Some Russian companies targeted by new U.S. sanctions saw their shares plummet on Friday, but the new round of geopolitical tensions brought little impact to the broader market, Reuters reported.
Included on the latest sanctions list is billionaire Oleg Deripaska, who owns Russia’s largest aluminum producer, Rusal, and energy giant En+. Shares of Deripaska’ companies sunk by 10-20% after the U.S. Treasury Department’s announcement. Particularly, by 5:25 PM Moscow time, the shares of En+ Group on the Moscow Exchange fell by more than 20%, the shares of UC Rusal – by 12.44%.
Thus, Rusal lost about $1.15 billion in capitalization, which is up to $465 per share, while the total value of En+ shares dropped by $1.4 billion, to $5.5 billion.
A trader at a U.S. bank in Moscow, who asked not to be named, said the main reason for such steep drops was that the sanctions require investors subject to U.S. jurisdiction to ditch the stocks within a month.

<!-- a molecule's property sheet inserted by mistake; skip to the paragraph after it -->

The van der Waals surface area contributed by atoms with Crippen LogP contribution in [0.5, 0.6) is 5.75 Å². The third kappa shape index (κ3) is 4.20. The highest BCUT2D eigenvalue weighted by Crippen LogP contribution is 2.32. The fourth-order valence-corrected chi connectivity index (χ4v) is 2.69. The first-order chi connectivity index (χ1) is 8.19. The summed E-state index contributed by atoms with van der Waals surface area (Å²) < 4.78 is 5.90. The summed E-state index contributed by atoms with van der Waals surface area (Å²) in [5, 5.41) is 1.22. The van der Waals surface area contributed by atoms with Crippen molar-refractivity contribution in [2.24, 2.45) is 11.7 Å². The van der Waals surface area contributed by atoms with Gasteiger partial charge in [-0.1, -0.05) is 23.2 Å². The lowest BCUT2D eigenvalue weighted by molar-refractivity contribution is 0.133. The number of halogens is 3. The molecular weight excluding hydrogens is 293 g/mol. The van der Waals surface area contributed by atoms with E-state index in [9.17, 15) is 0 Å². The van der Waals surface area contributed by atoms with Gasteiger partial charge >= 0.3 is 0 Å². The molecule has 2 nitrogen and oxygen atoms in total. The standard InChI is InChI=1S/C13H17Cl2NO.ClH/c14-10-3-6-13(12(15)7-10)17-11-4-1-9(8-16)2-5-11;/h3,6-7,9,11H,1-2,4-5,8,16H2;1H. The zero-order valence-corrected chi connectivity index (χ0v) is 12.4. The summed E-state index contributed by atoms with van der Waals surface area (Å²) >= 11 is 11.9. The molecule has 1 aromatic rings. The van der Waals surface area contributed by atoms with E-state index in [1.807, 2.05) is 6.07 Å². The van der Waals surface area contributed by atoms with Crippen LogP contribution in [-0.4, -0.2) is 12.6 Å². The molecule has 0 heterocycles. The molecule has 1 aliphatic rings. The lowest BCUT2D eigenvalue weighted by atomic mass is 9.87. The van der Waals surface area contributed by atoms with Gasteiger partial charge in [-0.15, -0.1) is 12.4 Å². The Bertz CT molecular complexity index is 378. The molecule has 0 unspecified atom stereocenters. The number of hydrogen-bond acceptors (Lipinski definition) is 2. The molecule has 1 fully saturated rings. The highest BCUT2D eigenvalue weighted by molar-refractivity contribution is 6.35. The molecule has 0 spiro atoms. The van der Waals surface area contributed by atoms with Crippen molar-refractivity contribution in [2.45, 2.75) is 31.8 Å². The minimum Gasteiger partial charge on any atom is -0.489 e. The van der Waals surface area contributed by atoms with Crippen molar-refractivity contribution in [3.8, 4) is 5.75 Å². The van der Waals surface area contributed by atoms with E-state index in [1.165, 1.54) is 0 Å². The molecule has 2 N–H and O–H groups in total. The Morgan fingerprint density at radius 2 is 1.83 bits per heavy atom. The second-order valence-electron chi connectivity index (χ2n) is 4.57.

“Investors have to cancel positions before share prices hit the ground. European investors are likely to sell these shares only because of the negative mood. Very bad news,” the trader said.
At the same time, shares of state companies, whose top managers also fell under U.S. sanctions, reacted on the contrary, by growth. For instance, VTB bank’s shares closed at a gain of 2.69%. State-owned gas giant Gazprom also rose slightly, by 0.92%.
Market-watchers said the scale of new sanctions, which hit Deripaska and Andrei Kostin, the head of Russia’s number two lender VTB, came as a surprise. But the negative market impact will not be long-term, they said.
“There will be no particular impact on the economy and the markets,” said Andrey Movchan, director of the Economic Policy Program at the Carnegie Moscow Centre.
“The effect is rather psychological, as for the first time sanctions hit people who are informally connected to the authorities. This could be a stronger signal for Russian oligarchs that they are not immune.”
The ruble weakened against the dollar to its lowest level since Feb. 12 after the new sanctions were announced, but was also hit by falling oil prices.